By Joel Warner
By Michael Roberts
By Alan Prendergast
By Michael Roberts
By Michael Roberts
By Amber Taufen
By Patricia Calhoun
By William Breathes
The lights dimmed, and there on the screen at the front of the room was a sight as obscene as anything that's ever hit Judge John Kane's court: the towering incinerator of Building 771 at the Rocky Flats Nuclear Weapons Plant. Glowing.
To FBI agent Jon Lipsky, who'd been investigating the possibility of environmental crimes at the plant for more than a year, the infrared video captured on a secret overflight shortly after 10:30 p.m. on December 15, 1988, "indicated that the 771 incinerator was thermally active and was probably being operated that night."
Which was contrary to public statements by both the Department of Energy and Rockwell International, whose plant manager had announced just two months earlier that the incinerator would be shut down and Building 771 closed off because of potential safety problems.
Obscenity: You know it when you see it. And the twelve jurors considering the $500 million class-action case filed by Rocky Flats neighbors against Rockwell and Dow Chemical -- which really means the federal government, which had indemnified the two companies when it contracted with them to run the plant and has since paid out tens of millions of dollars in legal fees to defend them -- got a glowing example Tuesday morning as Lipsky narrated the film shot almost seventeen years earlier.
The tower and the roof of 771 weren't the only areas showing evidence of thermal activity, he testified. The 207B evaporation ponds, where wastes were stored in hopes that some would simply disappear, gave off an eerie glow, as did the sewage plant. There were streaks of light leading from the sprayfields, where contaminated waste was sprayed even in the winter, when the ground was too frozen to absorb it. (At 10 p.m. that December 15, the temperature was just 7 degrees Fahrenheit; Lipsky called the weather service to find out for sure.) And thin white lines indicating thermal activity led even "past plant boundaries," he explained, across Indiana Street and toward the Great Western Reservoir, where Broomfield got its water.
That video was just one piece of evidence that Lipsky used to draft a 116-page affidavit, an affidavit for a search warrant that allowed him to lead dozens of other FBI and EPA agents in a dawn raid on Rocky Flats on June 6, 1989.
Two weeks ago, Kaiser-Hill, the company that oversaw the $7 billion cleanup of Rocky Flats, declared that its work was done ("Truth Decay," October 13). The 771 incinerator stack is long gone. So is Building 771, once billed as the most contaminated structure in America. Much of the debris from the plant has been shipped off to waste-storage facilities; some has been buried deep beneath the ground. The top six inches of dirt have been designated clean. And 2,600 pounds of plutonium are still unaccounted for.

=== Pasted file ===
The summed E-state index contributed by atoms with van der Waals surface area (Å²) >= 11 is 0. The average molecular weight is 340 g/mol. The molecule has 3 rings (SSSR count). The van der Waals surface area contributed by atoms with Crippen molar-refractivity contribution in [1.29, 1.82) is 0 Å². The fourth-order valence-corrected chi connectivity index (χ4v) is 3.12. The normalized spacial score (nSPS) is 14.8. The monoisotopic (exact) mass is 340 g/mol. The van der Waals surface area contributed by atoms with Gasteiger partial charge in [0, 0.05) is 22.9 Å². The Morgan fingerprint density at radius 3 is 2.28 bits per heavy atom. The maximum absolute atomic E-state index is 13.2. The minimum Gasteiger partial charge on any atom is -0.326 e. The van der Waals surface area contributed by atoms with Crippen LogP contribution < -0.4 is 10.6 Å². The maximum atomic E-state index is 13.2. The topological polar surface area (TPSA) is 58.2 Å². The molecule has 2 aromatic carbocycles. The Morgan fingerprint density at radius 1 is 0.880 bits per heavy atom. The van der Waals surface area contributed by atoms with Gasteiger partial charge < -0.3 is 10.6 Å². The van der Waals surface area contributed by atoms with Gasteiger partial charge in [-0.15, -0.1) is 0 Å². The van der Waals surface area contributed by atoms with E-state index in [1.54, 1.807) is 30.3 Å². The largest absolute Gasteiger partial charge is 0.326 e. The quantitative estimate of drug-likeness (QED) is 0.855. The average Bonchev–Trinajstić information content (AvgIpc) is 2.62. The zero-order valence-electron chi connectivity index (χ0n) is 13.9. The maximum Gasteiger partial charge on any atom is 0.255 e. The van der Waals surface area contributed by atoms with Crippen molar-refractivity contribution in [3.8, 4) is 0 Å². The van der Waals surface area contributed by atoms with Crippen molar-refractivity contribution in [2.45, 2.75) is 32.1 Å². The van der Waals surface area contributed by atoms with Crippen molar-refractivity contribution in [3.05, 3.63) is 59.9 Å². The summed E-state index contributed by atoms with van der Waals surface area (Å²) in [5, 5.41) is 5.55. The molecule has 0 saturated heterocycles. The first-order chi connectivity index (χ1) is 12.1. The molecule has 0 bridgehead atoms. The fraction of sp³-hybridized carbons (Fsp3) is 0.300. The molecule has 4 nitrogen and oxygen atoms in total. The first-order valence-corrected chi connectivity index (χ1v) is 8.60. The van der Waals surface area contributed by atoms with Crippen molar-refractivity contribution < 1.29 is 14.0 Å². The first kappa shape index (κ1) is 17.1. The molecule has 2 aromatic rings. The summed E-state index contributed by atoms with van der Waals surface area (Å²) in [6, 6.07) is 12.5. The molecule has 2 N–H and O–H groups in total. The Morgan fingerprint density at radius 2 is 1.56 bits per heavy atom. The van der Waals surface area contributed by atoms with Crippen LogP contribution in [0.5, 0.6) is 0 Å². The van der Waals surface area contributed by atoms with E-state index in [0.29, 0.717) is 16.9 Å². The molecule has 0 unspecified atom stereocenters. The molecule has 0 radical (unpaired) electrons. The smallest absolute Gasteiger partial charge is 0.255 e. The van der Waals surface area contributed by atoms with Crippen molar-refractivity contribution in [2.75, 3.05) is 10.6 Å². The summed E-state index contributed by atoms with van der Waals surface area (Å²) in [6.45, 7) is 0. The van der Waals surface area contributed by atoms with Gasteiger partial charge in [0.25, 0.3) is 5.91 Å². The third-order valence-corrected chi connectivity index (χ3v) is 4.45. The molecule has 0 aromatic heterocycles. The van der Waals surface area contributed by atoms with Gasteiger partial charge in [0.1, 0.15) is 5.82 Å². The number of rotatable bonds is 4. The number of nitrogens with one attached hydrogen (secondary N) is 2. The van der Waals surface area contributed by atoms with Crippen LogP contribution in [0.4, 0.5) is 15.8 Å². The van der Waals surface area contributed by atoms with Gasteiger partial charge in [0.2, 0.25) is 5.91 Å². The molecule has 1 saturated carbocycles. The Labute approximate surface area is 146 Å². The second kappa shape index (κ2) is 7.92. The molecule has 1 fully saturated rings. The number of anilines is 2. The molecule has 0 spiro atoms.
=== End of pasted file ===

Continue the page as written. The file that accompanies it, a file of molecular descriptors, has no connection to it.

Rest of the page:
The DOE has ninety days to approve Kaiser-Hill's work; after that, much of the 6,500-acre site will be turned over to the U.S. Department of Fish and Wildlife, which will run it as a wildlife refuge.
But two hours after Lipsky narrated his silent movie, there was little sign of life -- wild or otherwise -- along the strip that the infrared camera had captured. To the west, the scoured hills of the former plutonium-trigger bomb factory were protected by barbed wire and No Trespassing notices. Across Indiana Street from the old pullout that once led to the plant, Standley Lake -- directly downhill -- glittered in the sun. Sixteen miles away -- sixteen downwind miles away -- Denver stretched out along the horizon.
According to Adopt-a-Highway signs, this particular piece of road is "available."
Back in Kane's courtroom, Lipsky's testimony goes on. And on, despite frequent objections from the defense. Now retired from the FBI and running his own private-investigations company in California, Lipsky has waited almost two decades to tell how he came to Denver as a young agent in 1984, was almost immediately named liaison to the EPA, and quickly set out to create an environmental-crimes section. "The EPA was relatively new; laws were just as new," he remembered. Still, he'd managed to put together thirteen cases by the summer of 1987, when he found his fourteenth -- Operation Desert Glow, they called it -- through an internal DOE memo drafted a year before, right after the agency made a much-publicized agreement with the Colorado Department of Health and the EPA regarding more monitoring at Rocky Flats.
"Much of the good press we have gotten from the agreement in principle has taken attention away from just how bad the site is," read the DOE memo, which admitted to "serious contamination" and the fact that "our permit applications are grossly deficient (some of the waste facilities are potentially 'illegal')." During his investigation, Lipsky looked through thirteen volumes of a 1987 audit on Rocky Flats waste streams, "and at no time did I ever see a permit for the incinerator to treat/store" the waste streams destined for the 771 incinerator, he testified.
Over the years, Rockwell and the DOE have repeatedly denied that the 771 incinerator ever operated illegally. But every picture tells a story. And the ones in Judge Kane's courtroom have a particularly dirty tale to tell.